“I can see that eventually.”
“If you can’t see that, we’re wasting our time.”
Cut to a media conference in Brisbane in late April. Pacquiao and Horn came face to face for the first time. Members of Horn’s family posed for photos with the boxing legend, although his grandfather, Jack Dykstra, leaned in close and whispered: “Manny, he’s going to beat you”.
It’s a fascinating twist on the small-time-boxer-takes-on-world-champion script from the first Rocky movie.
Pacquiao has made more than US$500 million out of boxing, has residences all over the world, a fleet of Mercedes Benz and Range Rovers and once accidentally left a $500,000 gold Rolex in the restroom at a hotel. He has about as much security detail as the Kardashians.
When I visited Manilla earlier this month to interview Pacquiao, people lined up outside Pacquiao’s gym just to catch a glimpse of him train. They were all waved away by menacing looking guards with guns shoved down the back of their pants.
“I live in Acacia Ridge,” Horn says. “I bought a place. It cost $340,000. It’s not very luxurious, although it’s got a big yard. I drive a Mazda at the moment, but it’s a sponsor’s car. I’ve also got my old Toyota Camry. Hopefully with this fight I can buy my wife a new car so she can get rid of her Hyundai Getz.”
Surely this fight will turn him into an overnight millionaire?
“No, I wish,” he says. “There’s potential. I’m guaranteed $500,000 from it, but then you take out all my expenses and tax. If I beat him, there will be a rematch and I am guaranteed $2 million from that. That does spin me out. All I am thinking about is setting up my wife and our future family.”
The bout is expected to draw a record crowd to Suncorp Stadium. Horn has seen plenty of footy over the years at Queensland’s rugby league cathedral. Now he’s going to be fighting there.
When he attended game one of this year’s State of Origin series, he wasn’t so much concerned with the result as closing his eyes and visualising himself fighting with the roar of such a large crowd all around him. Now, each time Horn spars, Rushton plays a recording of a large crowd.
Because Pacquiao is so adored, there’s some chance the crowd won’t entirely be in the corner of the local boxer.
Most of them will be expecting an early finish. Pacquiao might be 38, he might be past his best, he might be a different fighter to the one Juan Manuel Marquez knocked out cold five years ago, but he’ll go into the fight as a short-priced favourite. If it was anyone other than himself, Horn would be cheering on Pacquiao.
“He’s been one of my favourite boxers to watch,” he says. “I really like his story and what he’s done.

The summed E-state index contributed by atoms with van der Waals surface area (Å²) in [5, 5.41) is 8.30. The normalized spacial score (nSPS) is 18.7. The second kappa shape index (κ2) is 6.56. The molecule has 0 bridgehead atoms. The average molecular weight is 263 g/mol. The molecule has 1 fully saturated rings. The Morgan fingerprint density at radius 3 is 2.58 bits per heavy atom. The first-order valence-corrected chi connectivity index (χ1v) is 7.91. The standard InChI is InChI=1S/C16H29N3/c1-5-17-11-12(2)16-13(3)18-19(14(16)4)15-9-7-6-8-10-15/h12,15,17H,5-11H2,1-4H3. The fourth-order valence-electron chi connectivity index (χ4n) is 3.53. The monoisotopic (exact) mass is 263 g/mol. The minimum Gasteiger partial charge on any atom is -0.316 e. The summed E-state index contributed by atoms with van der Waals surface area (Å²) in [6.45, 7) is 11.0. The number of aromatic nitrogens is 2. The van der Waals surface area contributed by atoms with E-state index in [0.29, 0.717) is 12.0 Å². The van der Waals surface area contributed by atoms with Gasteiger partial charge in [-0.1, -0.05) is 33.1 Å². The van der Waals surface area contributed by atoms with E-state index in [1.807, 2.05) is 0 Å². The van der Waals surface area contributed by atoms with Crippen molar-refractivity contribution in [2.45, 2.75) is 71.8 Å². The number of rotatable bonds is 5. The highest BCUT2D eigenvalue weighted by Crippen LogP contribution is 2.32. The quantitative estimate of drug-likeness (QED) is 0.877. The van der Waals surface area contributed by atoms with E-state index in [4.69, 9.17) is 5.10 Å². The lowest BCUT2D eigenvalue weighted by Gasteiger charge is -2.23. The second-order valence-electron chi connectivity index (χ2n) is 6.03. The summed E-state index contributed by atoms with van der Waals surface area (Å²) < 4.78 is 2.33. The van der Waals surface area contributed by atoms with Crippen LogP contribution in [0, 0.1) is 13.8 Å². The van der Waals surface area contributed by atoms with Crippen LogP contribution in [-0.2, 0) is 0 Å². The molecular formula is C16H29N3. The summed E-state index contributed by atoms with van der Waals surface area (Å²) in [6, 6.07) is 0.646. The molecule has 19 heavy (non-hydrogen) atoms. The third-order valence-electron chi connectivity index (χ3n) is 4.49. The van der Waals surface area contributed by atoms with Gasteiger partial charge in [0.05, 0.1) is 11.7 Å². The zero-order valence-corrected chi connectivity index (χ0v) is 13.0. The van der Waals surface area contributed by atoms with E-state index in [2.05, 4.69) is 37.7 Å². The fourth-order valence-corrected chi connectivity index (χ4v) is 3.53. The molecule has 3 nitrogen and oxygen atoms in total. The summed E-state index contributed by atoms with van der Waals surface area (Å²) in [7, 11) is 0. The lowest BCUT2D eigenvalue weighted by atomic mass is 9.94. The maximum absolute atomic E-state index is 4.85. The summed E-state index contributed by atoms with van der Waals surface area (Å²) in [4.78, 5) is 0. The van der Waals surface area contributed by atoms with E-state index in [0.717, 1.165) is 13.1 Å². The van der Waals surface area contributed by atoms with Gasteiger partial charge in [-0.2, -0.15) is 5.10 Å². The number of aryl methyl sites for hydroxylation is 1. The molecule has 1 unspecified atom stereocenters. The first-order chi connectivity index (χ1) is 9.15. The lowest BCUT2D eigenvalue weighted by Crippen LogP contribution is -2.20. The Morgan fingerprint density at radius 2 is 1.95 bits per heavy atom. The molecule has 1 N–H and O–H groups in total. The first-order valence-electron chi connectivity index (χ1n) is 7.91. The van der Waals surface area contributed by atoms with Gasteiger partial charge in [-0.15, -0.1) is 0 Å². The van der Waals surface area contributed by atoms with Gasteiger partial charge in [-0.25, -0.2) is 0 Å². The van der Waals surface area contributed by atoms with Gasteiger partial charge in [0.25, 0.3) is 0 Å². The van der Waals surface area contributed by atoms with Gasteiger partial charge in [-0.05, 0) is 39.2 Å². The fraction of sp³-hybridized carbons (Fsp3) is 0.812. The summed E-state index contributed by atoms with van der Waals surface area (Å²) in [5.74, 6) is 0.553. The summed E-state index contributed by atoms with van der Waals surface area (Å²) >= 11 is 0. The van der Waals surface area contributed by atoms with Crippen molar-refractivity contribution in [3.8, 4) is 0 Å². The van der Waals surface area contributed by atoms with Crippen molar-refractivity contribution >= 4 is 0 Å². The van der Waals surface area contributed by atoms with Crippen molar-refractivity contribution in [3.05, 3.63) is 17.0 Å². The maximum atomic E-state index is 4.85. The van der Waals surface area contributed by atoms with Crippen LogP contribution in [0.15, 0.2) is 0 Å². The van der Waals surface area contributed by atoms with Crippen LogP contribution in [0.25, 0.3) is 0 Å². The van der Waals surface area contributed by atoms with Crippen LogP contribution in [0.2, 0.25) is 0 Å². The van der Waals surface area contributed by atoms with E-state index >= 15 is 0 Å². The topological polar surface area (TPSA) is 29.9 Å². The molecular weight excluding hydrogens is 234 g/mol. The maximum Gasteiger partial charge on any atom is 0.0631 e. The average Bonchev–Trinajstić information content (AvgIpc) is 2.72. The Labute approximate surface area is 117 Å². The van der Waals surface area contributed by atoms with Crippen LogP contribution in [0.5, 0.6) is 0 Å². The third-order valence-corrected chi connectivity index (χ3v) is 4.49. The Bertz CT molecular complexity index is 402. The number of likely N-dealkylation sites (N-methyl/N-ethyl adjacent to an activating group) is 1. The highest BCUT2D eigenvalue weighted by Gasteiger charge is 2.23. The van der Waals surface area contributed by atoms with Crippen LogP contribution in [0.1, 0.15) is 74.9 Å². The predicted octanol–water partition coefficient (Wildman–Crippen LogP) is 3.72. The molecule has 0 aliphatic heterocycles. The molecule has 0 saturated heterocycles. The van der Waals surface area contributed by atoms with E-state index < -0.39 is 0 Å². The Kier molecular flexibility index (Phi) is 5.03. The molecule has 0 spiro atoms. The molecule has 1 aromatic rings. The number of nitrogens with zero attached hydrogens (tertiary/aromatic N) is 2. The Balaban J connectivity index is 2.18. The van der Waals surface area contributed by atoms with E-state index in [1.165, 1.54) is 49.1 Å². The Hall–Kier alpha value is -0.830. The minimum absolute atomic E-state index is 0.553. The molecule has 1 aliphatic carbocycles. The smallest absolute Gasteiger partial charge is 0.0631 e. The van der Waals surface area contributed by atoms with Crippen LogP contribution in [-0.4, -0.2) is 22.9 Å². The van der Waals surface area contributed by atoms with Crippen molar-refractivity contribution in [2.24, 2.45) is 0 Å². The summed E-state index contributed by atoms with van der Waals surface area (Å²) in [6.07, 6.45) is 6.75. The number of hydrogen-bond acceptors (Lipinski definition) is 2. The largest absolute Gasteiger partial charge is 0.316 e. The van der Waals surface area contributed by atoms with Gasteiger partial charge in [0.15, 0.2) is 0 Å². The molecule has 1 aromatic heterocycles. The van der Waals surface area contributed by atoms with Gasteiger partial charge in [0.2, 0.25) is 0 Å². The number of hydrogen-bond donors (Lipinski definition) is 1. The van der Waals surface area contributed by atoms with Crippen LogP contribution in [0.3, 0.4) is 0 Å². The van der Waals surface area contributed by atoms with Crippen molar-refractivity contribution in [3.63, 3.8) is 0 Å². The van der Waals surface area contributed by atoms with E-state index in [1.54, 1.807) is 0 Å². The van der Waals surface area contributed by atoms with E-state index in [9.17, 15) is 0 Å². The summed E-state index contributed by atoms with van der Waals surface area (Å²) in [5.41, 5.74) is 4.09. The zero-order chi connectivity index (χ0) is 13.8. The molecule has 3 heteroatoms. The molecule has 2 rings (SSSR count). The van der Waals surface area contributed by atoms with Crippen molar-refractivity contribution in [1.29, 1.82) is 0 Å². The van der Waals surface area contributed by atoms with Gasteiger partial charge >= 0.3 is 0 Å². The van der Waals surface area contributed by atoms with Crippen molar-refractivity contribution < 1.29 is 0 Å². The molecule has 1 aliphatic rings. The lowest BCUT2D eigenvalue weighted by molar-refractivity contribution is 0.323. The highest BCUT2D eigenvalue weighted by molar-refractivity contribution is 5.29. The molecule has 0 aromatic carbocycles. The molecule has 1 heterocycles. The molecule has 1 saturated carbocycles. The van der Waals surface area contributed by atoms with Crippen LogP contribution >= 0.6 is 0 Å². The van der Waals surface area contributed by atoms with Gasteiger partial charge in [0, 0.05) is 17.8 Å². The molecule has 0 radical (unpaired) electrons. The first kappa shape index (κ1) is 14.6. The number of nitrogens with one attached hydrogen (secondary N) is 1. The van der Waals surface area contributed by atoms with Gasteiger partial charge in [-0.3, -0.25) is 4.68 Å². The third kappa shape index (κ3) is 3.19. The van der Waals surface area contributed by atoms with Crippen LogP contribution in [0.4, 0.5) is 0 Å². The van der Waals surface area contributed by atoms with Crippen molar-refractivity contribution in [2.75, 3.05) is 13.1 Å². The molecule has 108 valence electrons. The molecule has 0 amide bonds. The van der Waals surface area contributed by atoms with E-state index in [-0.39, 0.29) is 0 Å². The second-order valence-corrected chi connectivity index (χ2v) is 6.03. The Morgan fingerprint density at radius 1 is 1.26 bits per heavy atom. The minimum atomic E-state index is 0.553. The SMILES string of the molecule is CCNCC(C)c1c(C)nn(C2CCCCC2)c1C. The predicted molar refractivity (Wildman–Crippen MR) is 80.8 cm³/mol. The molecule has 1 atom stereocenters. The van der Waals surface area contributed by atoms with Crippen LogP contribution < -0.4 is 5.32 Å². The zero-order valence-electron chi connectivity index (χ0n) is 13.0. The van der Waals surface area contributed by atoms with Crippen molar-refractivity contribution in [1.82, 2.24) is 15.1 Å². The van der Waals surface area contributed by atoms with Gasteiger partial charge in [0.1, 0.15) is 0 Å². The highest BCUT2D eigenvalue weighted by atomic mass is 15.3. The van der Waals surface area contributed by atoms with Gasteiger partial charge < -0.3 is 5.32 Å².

“I think it’s crazy how much he’s come up in weight divisions.
“He’s probably sitting heavier than he should be. All those Marquez fights were entertaining.
“I watched him tear Oscar De La Hoya apart and remember thinking, ‘There must’ve been multiple guys in the ring’. I hope that doesn’t happen to me.”
Horn understands why few people think he can win. He likes it that way. What’s that line from Bruce Willis’ character — a boxer — from Pulp Fiction? That’s how you’re gonna beat ’em, Butch. They keep underestimating you …
Says Horn: “I’ve been told I’m lucky so many times it’s not funny. Just lucky to win fights, lucky to win state titles, lucky to win Golden Gloves. Lucky to be fighting Pacquiao. I put myself in these positions so if I get offered these fights, I take them straight away.
“I like that people look at me and think, ‘We can roll him over pretty comfortably’. When they get in there, something changes in me,” he says. “They always say after I’ve beaten them, ‘I didn’t realise how strong you are’.”
There’s a suspicion that Pacquiao isn’t taking the Horn fight seriously, and is already focusing on a possible bout with Amir Khan. Neither Pacquiao nor his entourage were dismissive of Horn when I spoke to them last month. They were respectful.
“That’s good to hear,” Horn says. “I want him to be ready, I want him to come with his best and I want to beat him. I don’t want to have that label again. You’re ‘lucky’ because he’s past it. He’s 38 but he just tore Vargas to pieces.”
Horn is taking it seriously. He always does, and almost every day there is a reminder of where he has come from: skinny, bullied kid contemplating suicide to the boxer who might just stop Manny Pacquiao.
At the media conference in April, as Horn was speaking on stage, Pacquiao was thumbing one of the three phones he carries everywhere he goes.
“You know he’s not listening,” Horn says. “You know he’s doing something else. I was complimenting him and he wasn’t even listening. It took me back to school days.”